Markey, Gomez feud over security

More than a month after the Boston Marathon bombing, the Massachusetts Senate candidates have become embroiled in an emotionally charged fight over national security. 

Rep. Edward Markey (D) is pushing back against his GOP opponent, former Navy SEAL Gabriel Gomez, who said Tuesday the congressman’s votes against two resolutions honoring the victims of 9/11 were “unconscionable.”  

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Gomez has made national security the focus of his campaign amid polls showing him trailing the heavily favored Markey. 

At an event Monday with Sen. John McCain (R-Ariz.), the Republican candidate criticized Markey for voting against the creation of the Department of Homeland Security and the reauthorization of the Patriot Act.  

Markey responded by touting an endorsement from The Association of Professional Flight Attendants (APFA) union, which argued the Democrat has actively worked to safeguard airplanes from potential terrorists during his tenure in Congress.

The union, which represents American Airlines employees, cited Markey’s recent efforts to convince the Transportation Security Administration (TSA) to drop its plans to allow small knives onto airplanes for the first time since 9/11. 

“Ed Markey has been a strong and consistent advocate for aviation safety,” APFA President Laura Glading said in a statement.  

“Whether it was pushing for 100 percent air cargo screening or, more recently, keeping weapons out of airplane cabins, he has always put the security of the American people first.” 

Markey also produced an advocate for 9/11 first responders, John Feal, to defend his record on national security.

“Ed Markey’s record speaks for itself, and the 9/11 community is forever grateful to Ed Markey for supporting us. He’s always lent a helping hand,” Feal said on a conference call.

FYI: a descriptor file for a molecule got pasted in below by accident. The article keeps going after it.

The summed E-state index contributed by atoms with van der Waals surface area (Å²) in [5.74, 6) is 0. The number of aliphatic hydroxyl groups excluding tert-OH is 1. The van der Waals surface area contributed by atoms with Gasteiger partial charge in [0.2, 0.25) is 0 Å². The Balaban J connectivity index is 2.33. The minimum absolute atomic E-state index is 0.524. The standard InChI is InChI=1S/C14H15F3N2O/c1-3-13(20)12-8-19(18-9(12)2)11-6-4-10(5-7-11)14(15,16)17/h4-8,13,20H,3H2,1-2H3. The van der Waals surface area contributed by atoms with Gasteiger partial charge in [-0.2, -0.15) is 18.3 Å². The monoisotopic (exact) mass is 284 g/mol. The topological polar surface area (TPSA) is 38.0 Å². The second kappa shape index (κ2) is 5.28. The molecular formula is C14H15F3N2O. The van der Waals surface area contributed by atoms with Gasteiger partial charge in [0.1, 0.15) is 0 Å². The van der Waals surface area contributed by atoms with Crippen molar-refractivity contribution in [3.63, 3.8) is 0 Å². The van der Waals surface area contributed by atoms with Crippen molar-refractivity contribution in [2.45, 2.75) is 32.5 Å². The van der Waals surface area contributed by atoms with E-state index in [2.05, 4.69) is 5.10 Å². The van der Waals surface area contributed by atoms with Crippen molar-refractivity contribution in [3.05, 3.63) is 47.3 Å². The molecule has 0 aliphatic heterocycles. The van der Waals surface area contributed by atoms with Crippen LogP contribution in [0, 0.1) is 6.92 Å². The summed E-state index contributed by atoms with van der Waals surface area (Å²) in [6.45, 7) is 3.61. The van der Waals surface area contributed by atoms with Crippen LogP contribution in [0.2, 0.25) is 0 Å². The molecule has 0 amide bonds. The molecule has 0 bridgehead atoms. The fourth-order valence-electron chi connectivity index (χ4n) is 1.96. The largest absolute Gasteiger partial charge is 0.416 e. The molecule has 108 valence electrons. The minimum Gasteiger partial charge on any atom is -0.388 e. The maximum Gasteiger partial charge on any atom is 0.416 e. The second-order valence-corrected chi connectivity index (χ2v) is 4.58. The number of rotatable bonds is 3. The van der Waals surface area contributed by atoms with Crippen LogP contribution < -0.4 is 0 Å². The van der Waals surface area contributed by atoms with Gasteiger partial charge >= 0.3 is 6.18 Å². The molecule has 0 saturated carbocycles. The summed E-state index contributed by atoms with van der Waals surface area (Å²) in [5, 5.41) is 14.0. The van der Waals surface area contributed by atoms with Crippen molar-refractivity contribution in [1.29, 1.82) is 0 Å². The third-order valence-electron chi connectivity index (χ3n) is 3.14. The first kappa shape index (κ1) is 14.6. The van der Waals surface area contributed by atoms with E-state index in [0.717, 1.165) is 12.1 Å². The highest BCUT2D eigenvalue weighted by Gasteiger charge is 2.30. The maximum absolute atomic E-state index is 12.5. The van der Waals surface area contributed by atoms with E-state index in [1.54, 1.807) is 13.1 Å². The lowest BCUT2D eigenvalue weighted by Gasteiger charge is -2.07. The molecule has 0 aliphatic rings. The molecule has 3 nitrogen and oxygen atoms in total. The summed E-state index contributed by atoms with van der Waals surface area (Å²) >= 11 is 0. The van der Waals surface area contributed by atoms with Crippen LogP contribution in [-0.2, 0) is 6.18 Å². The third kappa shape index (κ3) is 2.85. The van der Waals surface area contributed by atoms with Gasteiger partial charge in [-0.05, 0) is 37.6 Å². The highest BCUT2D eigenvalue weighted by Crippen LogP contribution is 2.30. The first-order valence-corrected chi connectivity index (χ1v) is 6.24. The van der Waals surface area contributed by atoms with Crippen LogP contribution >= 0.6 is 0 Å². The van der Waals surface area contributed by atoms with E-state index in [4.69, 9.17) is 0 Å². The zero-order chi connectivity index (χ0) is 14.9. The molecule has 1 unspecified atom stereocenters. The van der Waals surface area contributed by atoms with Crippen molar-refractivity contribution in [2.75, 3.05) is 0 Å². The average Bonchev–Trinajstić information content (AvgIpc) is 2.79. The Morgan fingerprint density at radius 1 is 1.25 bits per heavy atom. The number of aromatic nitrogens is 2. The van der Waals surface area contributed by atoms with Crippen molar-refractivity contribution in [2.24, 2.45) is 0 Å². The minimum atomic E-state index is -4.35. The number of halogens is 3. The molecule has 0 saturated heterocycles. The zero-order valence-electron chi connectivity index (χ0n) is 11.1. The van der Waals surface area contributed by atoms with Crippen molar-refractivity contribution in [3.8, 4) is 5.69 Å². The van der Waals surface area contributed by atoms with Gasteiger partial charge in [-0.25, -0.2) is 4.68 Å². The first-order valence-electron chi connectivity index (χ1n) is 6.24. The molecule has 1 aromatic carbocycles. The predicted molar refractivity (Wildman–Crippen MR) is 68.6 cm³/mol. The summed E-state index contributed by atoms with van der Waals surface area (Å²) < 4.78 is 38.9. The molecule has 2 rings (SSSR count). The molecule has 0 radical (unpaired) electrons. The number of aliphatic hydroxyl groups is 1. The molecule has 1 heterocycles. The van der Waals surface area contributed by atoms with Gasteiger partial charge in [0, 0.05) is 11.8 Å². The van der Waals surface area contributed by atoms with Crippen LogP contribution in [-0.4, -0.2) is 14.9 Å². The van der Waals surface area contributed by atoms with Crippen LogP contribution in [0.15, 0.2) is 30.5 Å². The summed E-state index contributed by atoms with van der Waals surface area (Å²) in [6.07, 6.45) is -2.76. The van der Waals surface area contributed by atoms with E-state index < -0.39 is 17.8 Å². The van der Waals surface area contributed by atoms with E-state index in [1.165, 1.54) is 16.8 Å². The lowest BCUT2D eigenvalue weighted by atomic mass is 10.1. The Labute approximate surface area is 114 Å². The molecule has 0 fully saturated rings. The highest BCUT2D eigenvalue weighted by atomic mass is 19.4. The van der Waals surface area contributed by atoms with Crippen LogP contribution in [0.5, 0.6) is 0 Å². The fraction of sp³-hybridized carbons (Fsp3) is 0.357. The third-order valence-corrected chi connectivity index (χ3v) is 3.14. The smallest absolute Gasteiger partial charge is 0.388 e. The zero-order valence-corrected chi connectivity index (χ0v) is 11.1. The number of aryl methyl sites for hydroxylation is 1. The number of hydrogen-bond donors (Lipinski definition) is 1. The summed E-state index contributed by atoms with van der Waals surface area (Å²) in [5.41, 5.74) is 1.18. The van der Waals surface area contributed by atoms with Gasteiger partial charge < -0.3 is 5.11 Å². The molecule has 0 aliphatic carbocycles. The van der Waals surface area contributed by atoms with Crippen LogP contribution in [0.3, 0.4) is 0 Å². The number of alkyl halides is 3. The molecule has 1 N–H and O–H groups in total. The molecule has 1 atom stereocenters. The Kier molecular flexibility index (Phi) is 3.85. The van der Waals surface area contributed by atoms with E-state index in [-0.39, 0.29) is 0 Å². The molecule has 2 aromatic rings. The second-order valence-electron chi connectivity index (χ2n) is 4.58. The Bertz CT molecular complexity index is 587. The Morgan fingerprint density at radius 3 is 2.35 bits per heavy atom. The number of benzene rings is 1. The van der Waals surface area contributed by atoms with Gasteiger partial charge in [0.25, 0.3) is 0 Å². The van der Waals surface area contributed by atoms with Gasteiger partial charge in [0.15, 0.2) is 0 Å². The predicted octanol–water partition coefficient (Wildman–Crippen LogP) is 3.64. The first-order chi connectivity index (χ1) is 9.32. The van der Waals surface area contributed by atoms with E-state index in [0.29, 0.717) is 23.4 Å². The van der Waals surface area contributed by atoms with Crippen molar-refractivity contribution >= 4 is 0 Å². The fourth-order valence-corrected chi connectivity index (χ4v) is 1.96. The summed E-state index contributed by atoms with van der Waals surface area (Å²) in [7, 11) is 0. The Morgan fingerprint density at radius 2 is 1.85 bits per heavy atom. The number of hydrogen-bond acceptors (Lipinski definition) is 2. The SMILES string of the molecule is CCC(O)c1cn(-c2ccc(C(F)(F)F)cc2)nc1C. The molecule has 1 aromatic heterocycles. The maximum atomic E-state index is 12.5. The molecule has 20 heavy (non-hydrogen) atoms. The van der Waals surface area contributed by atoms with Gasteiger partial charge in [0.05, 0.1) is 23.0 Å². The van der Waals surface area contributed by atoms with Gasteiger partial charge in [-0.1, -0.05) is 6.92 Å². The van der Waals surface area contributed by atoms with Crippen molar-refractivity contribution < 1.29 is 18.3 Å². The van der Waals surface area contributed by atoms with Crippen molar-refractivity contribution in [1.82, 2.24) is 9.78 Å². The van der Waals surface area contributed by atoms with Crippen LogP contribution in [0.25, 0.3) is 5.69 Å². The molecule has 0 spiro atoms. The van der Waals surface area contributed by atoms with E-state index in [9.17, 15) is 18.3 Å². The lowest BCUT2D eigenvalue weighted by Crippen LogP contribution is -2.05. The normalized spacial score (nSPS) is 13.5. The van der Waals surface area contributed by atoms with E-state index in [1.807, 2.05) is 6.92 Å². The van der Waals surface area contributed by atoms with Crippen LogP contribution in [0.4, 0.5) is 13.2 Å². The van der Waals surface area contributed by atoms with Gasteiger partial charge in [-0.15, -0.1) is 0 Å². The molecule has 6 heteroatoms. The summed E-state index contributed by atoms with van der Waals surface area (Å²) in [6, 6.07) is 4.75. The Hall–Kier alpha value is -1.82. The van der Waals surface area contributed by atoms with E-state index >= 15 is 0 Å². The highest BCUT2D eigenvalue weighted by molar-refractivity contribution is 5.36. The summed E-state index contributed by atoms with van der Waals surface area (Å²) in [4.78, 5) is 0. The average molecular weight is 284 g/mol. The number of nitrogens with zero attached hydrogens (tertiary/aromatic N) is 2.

Markey and Gomez are competing for the Senate seat that was vacated in January by Secretary of State John Kerry. 

The GOP candidate said this week that “Markey’s record on homeland security is just too weak for the world we live in.”

Markey defended his votes against the two resolutions paying tribute to 9/11 victims, telling reporters that he opposed them because their Republican authors had implicated Saddam Hussein in the attacks.

“I did not vote for the resolutions where the Republicans then stuffed into those resolutions actual statements saying that Saddam Hussein had something to do with 9/11,” Markey said, according to The Associated Press. “I can’t say that to the people of Boston.”

Andrew Zucker, a spokesman for Markey called Gomez’s attacks “despicable.” 

Another spokesman told The Boston Globe that Markey voted against reauthorizing the Patriot Act — after voting for it initially — because he doesn’t support “giving permanent, overly broad powers to investigate private records without consistent oversight and public debate.”

Markey leads Gomez by 8.7 points in the Real Clear Politics average of four polls conducted this month on the Massachusetts race.

Gomez’s shift in focus to national security comes after he spent the past few weeks defending a controversial tax deduction he took on his home in 2005.

It also marks a repeat of similar efforts by Rep. Stephen Lynch (D-Mass.) to raise doubt about Markey’s national security credentials during the Democratic primary. 

Gomez on Tuesday blasted Markey for using Republicans as an “excuse” to vote against the 9/11 resolutions. 

“More than 95 percent of all congressmen across the country — Republicans and Democrats – voted for these resolutions.  It’s shameful that Congressman Markey tries to make everything partisan and political,” he said in a statement. 

The emotions stirred in Massachusetts by the Boston terror attacks have the potential to make national security a potent issue in the June 25 special election. Republicans are hoping Gomez’s military service will play well among voters in deep-blue Massachusetts. 

Gomez ran the Boston Marathon and crossed the finish line mere minutes before two bombs exploded nearby.

If boosted by expenditures by outside groups, Republican attacks on national security could drive up Markey’s negatives. 

The National Republican Senatorial Committee has indicated it plans to spend in the race, but hasn’t yet pulled the trigger. 

Outside groups on both sides look to be waiting for the opening volley before they get involved, a shift that could substantially shake up the race.

Keith Laing contributed.